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Rolf in the Woods(Chapter7)

2006-09-08 19:29

  CHAPTER VII Skookum Accepts Rolf At Last

  Rolf expected that Micky would soon hear of his hiding place and come within a few days, backed by a constable, to claim his runaway ward. But a week went by and Quonab, passing through Myanos, learned, first, that Rolf had been seen tramping northward on the road to Dumpling Pond, and was now supposed to be back in Redding; second, that Micky Kittering was lodged in jail under charge of horse-stealing and would certainly get a long sentence; third, that his wife had gone back to her own folks at Norwalk, and the house was held by strangers.

  All other doors were closed now, and each day that drifted by made it the more clear that Rolf and Quonab were to continue together. What boy would not exult at the thought of it? Here was freedom from a brutal tyranny that was crushing out his young life; here was a dream of the wild world coming true, with gratification of all the hunter instincts that he had held in his heart for years, and nurtured in that single, ragged volume of "Robinson Crusoe." The plunge was not a plunge, except it be one when an eagle, pinion-bound, is freed and springs from a cliff of the mountain to ride the mountain wind.

  The memory of that fateful cooning day was deep and lasting. Never afterward did smell of coon fail to bring it back; in spite of the many evil incidents it was a smell of joy.

  "Where are you going, Quonab?" he asked one morning, as he saw the Indian rise at dawn and go forth with his song drum, after warming it at the fire. He pointed up to the rock, and for the first time Rolf heard the chant for the sunrise. Later he heard the Indian's song for "Good Hunting," and another for "When His Heart Was Bad." They were prayers or praise, all addressed to the Great Spirit, or the Great Father, and it gave Rolf an entirely new idea of the red man, and a startling light on himself. Here was the Indian, whom no one considered anything but a hopeless pagan, praying to God for guidance at each step in life, while he himself, supposed to be a Christian, had not prayed regularly for months —— was in danger of forgetting how.

  Yet there was one religious observance that Rolf never forgot —— that was to keep the Sabbath, and on that day each week he did occasionally say a little prayer his mother had taught him. He avoided being seen at such times and did not speak of kindred doings. Whereas Quonab neither hid nor advertised his religious practices, and it was only after many Sundays had gone that Quonab remarked:

  "Does your God come only one day of the week? Does He sneak in after dark? Why is He ashamed that you only whisper to Him? Mine is here all the time. I can always reach Him with my song; all days are my Sunday."

  The evil memories of his late life were dimming quickly, and the joys of the new one growing. Rolf learned early that, although one may talk of the hardy savage, no Indian seeks for hardship. Everything is done that he knows to make life pleasant, and of nothing is he more careful than the comfort of his couch. On the second day, under guidance of his host, Rolf set about making his own bed. Two logs, each four inches thick and three feet long, were cut. Then two strong poles, each six feet long, were laid into notches at the ends of the short logs. About seventy-five straight sticks of willow were cut and woven with willow bark into a lattice, three feet wide and six feet long. This, laid on the poles, furnished a spring mattress, on which a couple of blankets made a most comfortable couch, dry, warm, and off the ground. In addition to the lodge cover, each bed had a dew cloth which gave perfect protection, no matter how the storm might rage outdoors. There was no hardship in it, only a new-found pleasure, to sleep and breathe the pure night air of the woods.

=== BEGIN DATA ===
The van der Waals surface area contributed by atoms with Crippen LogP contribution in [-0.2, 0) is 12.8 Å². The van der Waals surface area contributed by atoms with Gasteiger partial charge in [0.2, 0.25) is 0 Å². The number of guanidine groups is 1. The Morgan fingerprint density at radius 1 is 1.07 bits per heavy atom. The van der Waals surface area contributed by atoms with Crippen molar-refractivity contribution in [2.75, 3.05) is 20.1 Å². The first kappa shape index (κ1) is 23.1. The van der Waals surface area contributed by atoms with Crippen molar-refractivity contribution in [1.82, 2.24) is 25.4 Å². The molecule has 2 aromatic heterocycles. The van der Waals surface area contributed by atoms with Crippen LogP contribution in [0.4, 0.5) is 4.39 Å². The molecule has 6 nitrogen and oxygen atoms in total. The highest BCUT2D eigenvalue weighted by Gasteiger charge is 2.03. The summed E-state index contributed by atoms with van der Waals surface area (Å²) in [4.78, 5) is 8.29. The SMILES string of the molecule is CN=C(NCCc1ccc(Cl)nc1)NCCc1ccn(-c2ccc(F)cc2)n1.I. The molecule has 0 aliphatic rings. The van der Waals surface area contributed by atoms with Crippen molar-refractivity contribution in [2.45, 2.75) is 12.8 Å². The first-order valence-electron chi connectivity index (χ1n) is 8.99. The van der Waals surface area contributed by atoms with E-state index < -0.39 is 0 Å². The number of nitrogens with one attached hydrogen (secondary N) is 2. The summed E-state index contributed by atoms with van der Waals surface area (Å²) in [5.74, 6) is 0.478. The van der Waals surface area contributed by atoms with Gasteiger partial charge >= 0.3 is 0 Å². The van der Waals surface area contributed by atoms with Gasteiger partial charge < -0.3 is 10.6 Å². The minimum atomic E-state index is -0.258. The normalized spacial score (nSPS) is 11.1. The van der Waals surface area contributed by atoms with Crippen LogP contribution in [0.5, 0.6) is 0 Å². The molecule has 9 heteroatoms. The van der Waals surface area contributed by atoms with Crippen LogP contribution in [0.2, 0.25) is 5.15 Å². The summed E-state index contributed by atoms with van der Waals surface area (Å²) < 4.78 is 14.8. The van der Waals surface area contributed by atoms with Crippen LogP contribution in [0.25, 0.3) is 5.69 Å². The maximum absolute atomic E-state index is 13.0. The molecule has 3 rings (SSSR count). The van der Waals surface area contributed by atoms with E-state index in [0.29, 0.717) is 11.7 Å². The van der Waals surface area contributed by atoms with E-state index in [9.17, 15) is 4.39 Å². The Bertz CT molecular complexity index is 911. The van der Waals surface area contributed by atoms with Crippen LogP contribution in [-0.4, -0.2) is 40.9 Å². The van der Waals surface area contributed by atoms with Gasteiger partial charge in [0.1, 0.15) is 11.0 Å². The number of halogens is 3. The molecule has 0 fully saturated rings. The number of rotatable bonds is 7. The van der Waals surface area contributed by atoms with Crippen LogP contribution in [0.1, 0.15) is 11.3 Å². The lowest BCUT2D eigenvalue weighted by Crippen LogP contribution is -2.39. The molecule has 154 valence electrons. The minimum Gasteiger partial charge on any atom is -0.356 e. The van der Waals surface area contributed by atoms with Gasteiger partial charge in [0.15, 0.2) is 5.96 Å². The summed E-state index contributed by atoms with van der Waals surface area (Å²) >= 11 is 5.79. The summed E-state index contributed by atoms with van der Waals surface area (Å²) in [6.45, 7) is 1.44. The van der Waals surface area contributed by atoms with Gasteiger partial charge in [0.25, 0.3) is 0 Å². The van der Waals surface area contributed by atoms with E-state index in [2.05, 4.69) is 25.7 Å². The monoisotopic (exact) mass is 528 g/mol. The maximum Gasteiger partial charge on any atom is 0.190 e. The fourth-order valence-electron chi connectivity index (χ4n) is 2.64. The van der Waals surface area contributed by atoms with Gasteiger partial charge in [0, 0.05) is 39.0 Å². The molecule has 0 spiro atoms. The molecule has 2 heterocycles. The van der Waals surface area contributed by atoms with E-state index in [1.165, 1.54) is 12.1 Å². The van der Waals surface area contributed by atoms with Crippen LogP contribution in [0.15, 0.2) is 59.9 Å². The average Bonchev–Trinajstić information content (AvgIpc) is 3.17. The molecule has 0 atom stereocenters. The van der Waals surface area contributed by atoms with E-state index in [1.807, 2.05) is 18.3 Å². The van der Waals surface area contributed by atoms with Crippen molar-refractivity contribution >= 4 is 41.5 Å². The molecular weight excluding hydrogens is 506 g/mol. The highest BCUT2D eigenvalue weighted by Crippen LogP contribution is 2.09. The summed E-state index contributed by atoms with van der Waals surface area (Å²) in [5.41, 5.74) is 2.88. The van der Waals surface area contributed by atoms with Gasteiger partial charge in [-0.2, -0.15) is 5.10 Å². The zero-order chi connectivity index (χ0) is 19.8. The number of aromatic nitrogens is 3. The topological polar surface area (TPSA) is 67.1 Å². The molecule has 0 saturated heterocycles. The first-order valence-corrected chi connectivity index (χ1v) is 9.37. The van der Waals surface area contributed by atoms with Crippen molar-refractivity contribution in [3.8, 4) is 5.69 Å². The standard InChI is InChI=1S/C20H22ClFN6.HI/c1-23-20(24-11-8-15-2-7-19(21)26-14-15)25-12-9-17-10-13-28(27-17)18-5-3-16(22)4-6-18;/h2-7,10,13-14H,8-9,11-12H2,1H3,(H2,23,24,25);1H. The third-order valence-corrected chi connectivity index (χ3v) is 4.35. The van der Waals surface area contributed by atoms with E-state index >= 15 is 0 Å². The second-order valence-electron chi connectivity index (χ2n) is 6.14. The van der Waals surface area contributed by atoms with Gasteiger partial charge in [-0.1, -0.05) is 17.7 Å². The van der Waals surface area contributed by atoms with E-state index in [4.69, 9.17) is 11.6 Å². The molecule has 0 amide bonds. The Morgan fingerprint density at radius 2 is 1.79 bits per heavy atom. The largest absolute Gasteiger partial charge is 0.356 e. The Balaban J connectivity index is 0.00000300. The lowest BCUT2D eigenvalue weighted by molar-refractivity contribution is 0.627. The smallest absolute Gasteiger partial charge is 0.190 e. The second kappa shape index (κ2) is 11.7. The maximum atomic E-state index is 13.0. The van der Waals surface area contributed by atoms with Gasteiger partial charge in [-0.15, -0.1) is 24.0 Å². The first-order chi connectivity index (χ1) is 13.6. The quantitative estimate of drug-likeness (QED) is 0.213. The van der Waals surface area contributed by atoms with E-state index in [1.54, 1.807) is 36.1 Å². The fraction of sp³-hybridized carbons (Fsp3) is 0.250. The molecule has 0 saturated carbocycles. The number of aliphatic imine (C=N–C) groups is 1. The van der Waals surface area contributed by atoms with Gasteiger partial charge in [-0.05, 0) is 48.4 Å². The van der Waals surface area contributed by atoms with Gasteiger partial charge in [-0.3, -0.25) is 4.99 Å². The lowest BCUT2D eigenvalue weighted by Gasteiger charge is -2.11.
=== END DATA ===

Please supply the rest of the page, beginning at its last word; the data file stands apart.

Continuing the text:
The Grass Moon - April - had passed, and the Song Moon was waxing, with its hosts of small birds, and one of Rolf's early discoveries was that many of these love to sing by night. Again and again the familiar voice of the song sparrow came from the dark shore of Asamuk, or the field sparrow trilled from the top of some cedar, occasionally the painted one, Aunakeu, the partridge, drummed in the upper woods, and nightly there was the persistent chant of Muckawis, the whippoorwill, the myriad voices of the little frogs called spring-peepers, and the peculiar, "peent, peent," from the sky, followed by a twittering, that Quonab told him was the love song of the swamp bird —— the big snipe, with the fantail and long, soft bill, and eyes like a deer.

  "Do you mean the woodcock?" "Ugh, that's the name; Pah-dash-ka-anja we call it."

  The waning of the moon brought new songsters, with many a nightingale among them. A low bush near the plain was vocal during the full moon with the sweet but disconnected music of the yellow-breasted chat. The forest rang again and again with a wild, torrential strain of music that seemed to come from the stars. It sent peculiar thrill into Rolf's heart, and gave him a lump his throat as he listened.

  "What is that, Quonab?"

  "The Indian shook his head. Then, later, when it ended, he said: "That is the mystery song of some one I never saw him."

  There was a long silence, then the lad began, "There's no good hunting here now, Quonab. Why don't you go to the north woods, where deer are plentiful?"

  The Indian gave a short shake of his head, and then to prevent further talk, "Put up your dew cloth; the sea wind blows to-night."

  He finished; both stood for a moment gazing into the fire. Then Rolf felt something wet and cold thrust into his hand. It was Skookum's nose. At last the little dog had made up his mind to accept the white boy as a friend.

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